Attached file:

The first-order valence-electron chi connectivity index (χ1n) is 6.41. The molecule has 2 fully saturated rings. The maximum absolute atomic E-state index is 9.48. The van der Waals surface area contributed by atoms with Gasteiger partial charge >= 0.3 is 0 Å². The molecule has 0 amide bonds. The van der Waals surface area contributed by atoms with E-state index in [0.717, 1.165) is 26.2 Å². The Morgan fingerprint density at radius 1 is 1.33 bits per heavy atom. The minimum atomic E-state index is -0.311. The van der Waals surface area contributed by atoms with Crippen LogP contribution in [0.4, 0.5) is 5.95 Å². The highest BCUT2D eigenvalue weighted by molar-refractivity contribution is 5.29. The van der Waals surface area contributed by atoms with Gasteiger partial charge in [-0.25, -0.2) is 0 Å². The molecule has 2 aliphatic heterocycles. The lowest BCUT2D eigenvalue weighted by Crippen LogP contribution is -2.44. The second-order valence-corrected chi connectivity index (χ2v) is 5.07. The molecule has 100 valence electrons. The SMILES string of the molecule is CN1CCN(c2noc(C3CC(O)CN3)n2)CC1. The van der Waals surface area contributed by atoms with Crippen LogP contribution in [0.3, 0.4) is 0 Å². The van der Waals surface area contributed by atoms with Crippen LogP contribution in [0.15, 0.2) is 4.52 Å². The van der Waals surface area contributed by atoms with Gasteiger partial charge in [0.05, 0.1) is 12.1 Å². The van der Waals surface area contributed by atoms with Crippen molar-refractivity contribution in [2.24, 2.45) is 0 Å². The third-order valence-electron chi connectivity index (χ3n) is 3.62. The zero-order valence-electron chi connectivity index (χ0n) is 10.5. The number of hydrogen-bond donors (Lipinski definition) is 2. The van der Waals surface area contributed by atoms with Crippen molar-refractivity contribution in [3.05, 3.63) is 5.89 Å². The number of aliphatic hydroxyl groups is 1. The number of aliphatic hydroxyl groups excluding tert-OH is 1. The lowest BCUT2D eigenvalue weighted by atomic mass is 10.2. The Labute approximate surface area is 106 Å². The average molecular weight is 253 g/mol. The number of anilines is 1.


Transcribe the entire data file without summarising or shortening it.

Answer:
The first-order valence-electron chi connectivity index (χ1n) is 6.41. The molecule has 2 fully saturated rings. The maximum absolute atomic E-state index is 9.48. The van der Waals surface area contributed by atoms with Gasteiger partial charge >= 0.3 is 0 Å². The molecule has 0 amide bonds. The van der Waals surface area contributed by atoms with E-state index in [0.717, 1.165) is 26.2 Å². The Morgan fingerprint density at radius 1 is 1.33 bits per heavy atom. The minimum atomic E-state index is -0.311. The van der Waals surface area contributed by atoms with Crippen LogP contribution in [0.4, 0.5) is 5.95 Å². The highest BCUT2D eigenvalue weighted by molar-refractivity contribution is 5.29. The van der Waals surface area contributed by atoms with Gasteiger partial charge in [-0.25, -0.2) is 0 Å². The molecule has 2 aliphatic heterocycles. The lowest BCUT2D eigenvalue weighted by Crippen LogP contribution is -2.44. The second-order valence-corrected chi connectivity index (χ2v) is 5.07. The molecule has 100 valence electrons. The SMILES string of the molecule is CN1CCN(c2noc(C3CC(O)CN3)n2)CC1. The van der Waals surface area contributed by atoms with Crippen LogP contribution in [0.3, 0.4) is 0 Å². The van der Waals surface area contributed by atoms with Crippen LogP contribution in [0.15, 0.2) is 4.52 Å². The van der Waals surface area contributed by atoms with Gasteiger partial charge in [0.05, 0.1) is 12.1 Å². The van der Waals surface area contributed by atoms with Crippen molar-refractivity contribution in [2.24, 2.45) is 0 Å². The third-order valence-electron chi connectivity index (χ3n) is 3.62. The zero-order valence-electron chi connectivity index (χ0n) is 10.5. The number of hydrogen-bond donors (Lipinski definition) is 2. The van der Waals surface area contributed by atoms with Crippen molar-refractivity contribution in [3.05, 3.63) is 5.89 Å². The number of aliphatic hydroxyl groups is 1. The number of aliphatic hydroxyl groups excluding tert-OH is 1. The lowest BCUT2D eigenvalue weighted by atomic mass is 10.2. The Labute approximate surface area is 106 Å². The average molecular weight is 253 g/mol. The number of anilines is 1.